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Men’s championship turns 20

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Men’s championship turns 20

The team plaque hangs  in the AACC Hall of Fame in the gym.

The team plaque hangs in the AACC Hall of Fame in the gym.

Tommy Parker

The team plaque hangs in the AACC Hall of Fame in the gym.

Tommy Parker

Tommy Parker

The team plaque hangs in the AACC Hall of Fame in the gym.

Tommy Parker, Sports Co-Editor

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The last time an AACC sports team won a national championship was in 1998, when Men’s Lacrosse brought home the trophy.

This year marks the 20th anniversary of that National Junior College Athletic Association—or NJCAA—victory, back when the Riverhawks were known as the Pioneers.

“It was a very memorable year,” said Bill Gorrow, the winning team’s head coach from 1993 to 2001. “We had a great group of young men and a great staff.”

Gorrow, who is now the head lacrosse coach and assistant athletics director at Wesley College in Delaware, led the championship team to the national tournament’s Final Four in seven of his nine years at AACC. The team boasted an overall 106-29 record during that time.

Alistair Howard, who played attack on the championship team, said he recalls those days fondly.

“We thought we would be pretty successful when we went 3-0 to start the season,” said Howard, now a major in the Marine Corps. “Beating Catonsville and Essex in the regional tournament was huge for us.”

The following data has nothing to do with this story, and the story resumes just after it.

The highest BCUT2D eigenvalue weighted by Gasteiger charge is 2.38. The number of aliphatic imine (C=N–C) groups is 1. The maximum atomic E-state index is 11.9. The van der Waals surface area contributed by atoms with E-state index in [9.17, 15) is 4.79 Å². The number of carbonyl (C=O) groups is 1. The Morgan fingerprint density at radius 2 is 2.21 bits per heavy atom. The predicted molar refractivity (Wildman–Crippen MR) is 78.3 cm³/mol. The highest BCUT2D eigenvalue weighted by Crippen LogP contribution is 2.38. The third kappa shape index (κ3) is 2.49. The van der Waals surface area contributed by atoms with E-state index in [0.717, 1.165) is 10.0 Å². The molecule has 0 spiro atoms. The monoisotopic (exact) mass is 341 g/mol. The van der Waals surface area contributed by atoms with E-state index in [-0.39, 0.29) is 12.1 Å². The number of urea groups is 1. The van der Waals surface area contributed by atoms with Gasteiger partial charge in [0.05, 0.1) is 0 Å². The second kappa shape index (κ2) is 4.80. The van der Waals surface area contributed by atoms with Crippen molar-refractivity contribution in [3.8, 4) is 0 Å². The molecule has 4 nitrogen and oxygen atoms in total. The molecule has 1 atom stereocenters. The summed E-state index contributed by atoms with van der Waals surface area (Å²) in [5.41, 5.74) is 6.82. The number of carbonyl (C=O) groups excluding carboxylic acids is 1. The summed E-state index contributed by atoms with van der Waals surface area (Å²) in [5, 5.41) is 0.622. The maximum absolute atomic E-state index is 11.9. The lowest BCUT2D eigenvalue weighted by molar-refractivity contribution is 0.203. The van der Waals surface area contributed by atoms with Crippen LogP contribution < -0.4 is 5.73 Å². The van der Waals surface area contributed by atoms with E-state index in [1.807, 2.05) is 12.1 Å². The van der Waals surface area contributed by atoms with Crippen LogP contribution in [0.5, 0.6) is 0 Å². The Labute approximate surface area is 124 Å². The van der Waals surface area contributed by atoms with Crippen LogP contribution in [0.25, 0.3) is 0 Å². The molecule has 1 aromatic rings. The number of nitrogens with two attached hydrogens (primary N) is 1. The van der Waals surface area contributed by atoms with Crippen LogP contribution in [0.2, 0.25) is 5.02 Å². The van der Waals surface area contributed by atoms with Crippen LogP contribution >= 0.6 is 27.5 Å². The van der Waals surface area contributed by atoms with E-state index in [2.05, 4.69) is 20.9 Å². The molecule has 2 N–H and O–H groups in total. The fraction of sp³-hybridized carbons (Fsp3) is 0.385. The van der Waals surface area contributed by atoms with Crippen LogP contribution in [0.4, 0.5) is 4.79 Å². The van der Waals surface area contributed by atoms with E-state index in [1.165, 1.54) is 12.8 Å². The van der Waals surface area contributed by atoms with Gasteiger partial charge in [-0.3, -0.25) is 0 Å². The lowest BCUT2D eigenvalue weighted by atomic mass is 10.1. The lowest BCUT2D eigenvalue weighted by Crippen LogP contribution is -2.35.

The team, which never ranked higher than fourth during that championship season, beat the first-, second- and third-ranked teams in the country in three straight games on its way to becoming national champions.

The Pioneers were the national runners-up in 1994 and 1996. In 1998, they played Nassau Community College of New York—the 1997 national champions—in the semi-finals. Despite a loss to that team earlier in the season, AACC won to move on to the championship.

At the tournament, they met Herkimer County Community College, another New York school that was the 1997 runner-up and had been national champions for five consecutive years.

When Gorrow, who doubled as AACC’s athletics director, got to campus at 6:45 a.m. the day of the final game, he recalled, he expected to be the first one at the gym. But every player was already there, taking ice baths and stretching, ready to go over the game plan for what would be the biggest game of the players’ young lives.

“We were not intimidated,” Howard said. “We got ahead early and we never looked back.”

Gorrow said they were locked into one goal and then  they “brought 120 percent and went out and got it.”

“When the final horn blew I was standing there shivering,” said Gorrow, who said he still blames athletic trainer Jim Fontaine for putting as much ice as possible in the bucket of water that the players dumped on him after their victory.

Howard and Gorrow still keep in touch with some coaches and members of the championship team.

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Men’s championship turns 20